The 1970 Bhola cyclone was a devastating tropical cyclone that struck East Pakistan (now Bangladesh) and India’s West Bengal on November 12, 1970. It was the deadliest tropical cyclone ever recorded, and one of the deadliest natural disasters in modern times. Up to 500,000 people lost their lives in the storm, primarily as a result of the storm surge that flooded much of the low-lying islands of the Ganges Delta. This cyclone was the sixth cyclonic storm of the 1970 North Indian Ocean cyclone season, and also the season’s strongest, reaching a strength equivalent to a Category 3 hurricane.

    #3. 1556 Shaanxi Earthquake

    Death Toll: 830,000 People

    The 1556 Shaanxi earthquake  was a catastrophic earthquake and is also the deadliest earthquake on record, killing approximately 830,000 people in China. It occurred on the morning of 23 January 1556 in Shaanxi, during the Ming Dynasty. More than 97 counties in the provinces were affected. An 840-kilometre (520 mi)-wide area was destroyed, and in some counties 60% of the population was killed. Most of the population in the area at the time lived in yaodongs, artificial caves in loess cliffs, many of which collapsed during the catastrophe with great loss of life.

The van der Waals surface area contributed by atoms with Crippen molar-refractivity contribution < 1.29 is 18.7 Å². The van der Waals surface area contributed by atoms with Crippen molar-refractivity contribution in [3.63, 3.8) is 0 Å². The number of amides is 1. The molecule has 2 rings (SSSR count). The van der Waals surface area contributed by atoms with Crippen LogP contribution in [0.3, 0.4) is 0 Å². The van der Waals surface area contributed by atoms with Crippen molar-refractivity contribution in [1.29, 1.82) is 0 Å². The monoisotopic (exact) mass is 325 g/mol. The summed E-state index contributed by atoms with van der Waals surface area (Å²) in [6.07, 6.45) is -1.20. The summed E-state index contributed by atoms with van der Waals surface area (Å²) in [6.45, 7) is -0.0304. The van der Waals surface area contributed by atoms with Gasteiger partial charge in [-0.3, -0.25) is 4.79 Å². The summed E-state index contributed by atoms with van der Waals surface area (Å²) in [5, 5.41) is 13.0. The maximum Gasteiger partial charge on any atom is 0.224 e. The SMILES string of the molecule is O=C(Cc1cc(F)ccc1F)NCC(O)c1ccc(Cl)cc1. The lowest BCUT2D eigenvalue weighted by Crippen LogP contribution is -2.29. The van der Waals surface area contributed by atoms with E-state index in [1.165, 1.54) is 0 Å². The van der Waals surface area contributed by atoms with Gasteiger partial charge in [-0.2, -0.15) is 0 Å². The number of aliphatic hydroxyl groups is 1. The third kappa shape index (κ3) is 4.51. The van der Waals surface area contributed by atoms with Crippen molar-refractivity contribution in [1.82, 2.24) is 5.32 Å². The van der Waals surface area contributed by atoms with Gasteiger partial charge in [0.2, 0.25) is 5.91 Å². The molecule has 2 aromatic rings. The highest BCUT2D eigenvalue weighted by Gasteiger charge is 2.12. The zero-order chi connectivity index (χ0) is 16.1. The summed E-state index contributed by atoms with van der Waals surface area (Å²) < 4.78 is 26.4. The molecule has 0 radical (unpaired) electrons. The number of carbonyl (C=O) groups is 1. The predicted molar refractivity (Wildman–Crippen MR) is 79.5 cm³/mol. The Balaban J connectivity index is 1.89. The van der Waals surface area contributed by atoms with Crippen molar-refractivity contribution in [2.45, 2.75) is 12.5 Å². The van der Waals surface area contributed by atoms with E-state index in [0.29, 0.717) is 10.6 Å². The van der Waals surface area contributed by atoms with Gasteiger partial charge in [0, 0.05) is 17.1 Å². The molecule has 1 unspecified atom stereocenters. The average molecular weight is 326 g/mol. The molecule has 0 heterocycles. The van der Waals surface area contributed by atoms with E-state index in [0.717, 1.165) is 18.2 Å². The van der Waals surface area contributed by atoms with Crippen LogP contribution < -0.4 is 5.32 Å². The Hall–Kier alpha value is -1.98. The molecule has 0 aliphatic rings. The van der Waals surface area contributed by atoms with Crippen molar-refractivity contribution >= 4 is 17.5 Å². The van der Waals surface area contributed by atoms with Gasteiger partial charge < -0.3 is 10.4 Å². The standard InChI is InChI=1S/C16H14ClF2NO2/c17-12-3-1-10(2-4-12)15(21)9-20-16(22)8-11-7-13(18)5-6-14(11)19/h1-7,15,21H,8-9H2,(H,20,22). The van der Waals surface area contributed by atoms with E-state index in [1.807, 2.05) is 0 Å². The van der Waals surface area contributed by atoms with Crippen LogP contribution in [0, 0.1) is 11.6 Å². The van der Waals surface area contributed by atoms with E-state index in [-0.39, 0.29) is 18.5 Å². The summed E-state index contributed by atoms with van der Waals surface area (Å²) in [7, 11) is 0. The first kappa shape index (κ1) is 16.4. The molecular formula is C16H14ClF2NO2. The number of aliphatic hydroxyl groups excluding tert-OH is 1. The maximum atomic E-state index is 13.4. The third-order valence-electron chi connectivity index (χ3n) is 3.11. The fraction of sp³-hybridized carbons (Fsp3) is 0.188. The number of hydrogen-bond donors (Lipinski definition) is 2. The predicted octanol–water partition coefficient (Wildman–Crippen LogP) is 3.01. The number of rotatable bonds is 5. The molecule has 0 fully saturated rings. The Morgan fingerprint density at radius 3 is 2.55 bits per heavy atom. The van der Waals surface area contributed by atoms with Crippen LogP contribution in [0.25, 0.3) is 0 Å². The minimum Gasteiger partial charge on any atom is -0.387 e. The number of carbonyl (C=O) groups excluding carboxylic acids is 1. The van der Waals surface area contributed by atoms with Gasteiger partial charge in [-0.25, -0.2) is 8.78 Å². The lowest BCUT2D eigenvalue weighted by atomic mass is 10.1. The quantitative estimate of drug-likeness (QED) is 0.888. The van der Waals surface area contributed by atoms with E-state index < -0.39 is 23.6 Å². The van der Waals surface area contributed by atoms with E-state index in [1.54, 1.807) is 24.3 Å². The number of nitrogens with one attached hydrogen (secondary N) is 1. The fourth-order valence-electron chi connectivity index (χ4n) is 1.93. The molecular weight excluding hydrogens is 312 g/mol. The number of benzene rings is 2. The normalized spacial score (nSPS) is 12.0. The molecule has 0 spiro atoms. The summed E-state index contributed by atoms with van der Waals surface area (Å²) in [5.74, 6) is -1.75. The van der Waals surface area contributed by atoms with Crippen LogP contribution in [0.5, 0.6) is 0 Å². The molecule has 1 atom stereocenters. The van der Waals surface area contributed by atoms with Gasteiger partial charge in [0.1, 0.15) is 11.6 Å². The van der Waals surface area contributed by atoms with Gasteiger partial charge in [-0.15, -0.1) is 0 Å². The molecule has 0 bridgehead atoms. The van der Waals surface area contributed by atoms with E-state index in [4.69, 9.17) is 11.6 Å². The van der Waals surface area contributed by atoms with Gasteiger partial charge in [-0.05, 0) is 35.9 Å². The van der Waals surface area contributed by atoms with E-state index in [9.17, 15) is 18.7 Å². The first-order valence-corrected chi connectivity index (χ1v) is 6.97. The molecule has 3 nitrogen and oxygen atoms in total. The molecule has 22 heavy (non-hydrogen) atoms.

#2. 1887 Yellow River Flood

    Death Toll: 900,000–2,000,000 People

    The 1887 Yellow River flood was a devastating flood on the Yellow River in China. This river is prone to flooding due to the elevated nature of the river, running between dykes above the broad plains surrounding it. The flood that began in September 1887 devastated the area, killing some 900,000 people. It was one of the deadliest natural disasters ever recorded.

    #1. 1931 China Floods

    Death Toll: 1,000,000–2,500,000 People

    The 1931 Central China floods or the Central China floods of 1931 were a series of floods that occurred during the Nanjing decade in the Republic of China era. It is generally considered the deadliest natural disaster ever recorded, and almost certainly the deadliest of the 20th century (when pandemics and famines are discounted) and in China. The human deaths are estimated from 1,345,000, to between 3.7 million to 4 million.